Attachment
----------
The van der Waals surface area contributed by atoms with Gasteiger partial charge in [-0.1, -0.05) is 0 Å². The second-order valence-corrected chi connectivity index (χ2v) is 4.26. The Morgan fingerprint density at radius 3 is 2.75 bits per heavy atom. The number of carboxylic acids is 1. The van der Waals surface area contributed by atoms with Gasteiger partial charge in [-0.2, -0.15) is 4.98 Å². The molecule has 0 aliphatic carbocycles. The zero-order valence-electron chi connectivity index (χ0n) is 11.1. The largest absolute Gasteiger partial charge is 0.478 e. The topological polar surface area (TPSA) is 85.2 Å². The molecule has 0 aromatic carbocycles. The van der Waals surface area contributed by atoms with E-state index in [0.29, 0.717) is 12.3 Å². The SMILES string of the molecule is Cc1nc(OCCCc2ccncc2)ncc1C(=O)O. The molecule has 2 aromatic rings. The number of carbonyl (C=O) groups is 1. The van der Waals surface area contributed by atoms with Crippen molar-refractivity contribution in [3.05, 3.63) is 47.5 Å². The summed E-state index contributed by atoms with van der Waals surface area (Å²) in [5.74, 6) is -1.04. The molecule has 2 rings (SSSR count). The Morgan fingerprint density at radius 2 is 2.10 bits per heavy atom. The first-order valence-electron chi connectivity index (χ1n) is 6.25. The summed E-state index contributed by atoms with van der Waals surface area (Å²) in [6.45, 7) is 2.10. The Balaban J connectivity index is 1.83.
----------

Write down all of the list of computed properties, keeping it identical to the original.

The van der Waals surface area contributed by atoms with Gasteiger partial charge in [-0.1, -0.05) is 0 Å². The second-order valence-corrected chi connectivity index (χ2v) is 4.26. The Morgan fingerprint density at radius 3 is 2.75 bits per heavy atom. The number of carboxylic acids is 1. The van der Waals surface area contributed by atoms with Gasteiger partial charge in [-0.2, -0.15) is 4.98 Å². The molecule has 0 aliphatic carbocycles. The zero-order valence-electron chi connectivity index (χ0n) is 11.1. The largest absolute Gasteiger partial charge is 0.478 e. The topological polar surface area (TPSA) is 85.2 Å². The molecule has 0 aromatic carbocycles. The van der Waals surface area contributed by atoms with E-state index in [0.29, 0.717) is 12.3 Å². The SMILES string of the molecule is Cc1nc(OCCCc2ccncc2)ncc1C(=O)O. The molecule has 2 aromatic rings. The number of carbonyl (C=O) groups is 1. The van der Waals surface area contributed by atoms with Crippen molar-refractivity contribution in [3.05, 3.63) is 47.5 Å². The summed E-state index contributed by atoms with van der Waals surface area (Å²) in [5.74, 6) is -1.04. The molecule has 2 rings (SSSR count). The Morgan fingerprint density at radius 2 is 2.10 bits per heavy atom. The first-order valence-electron chi connectivity index (χ1n) is 6.25. The summed E-state index contributed by atoms with van der Waals surface area (Å²) in [6.45, 7) is 2.10. The Balaban J connectivity index is 1.83.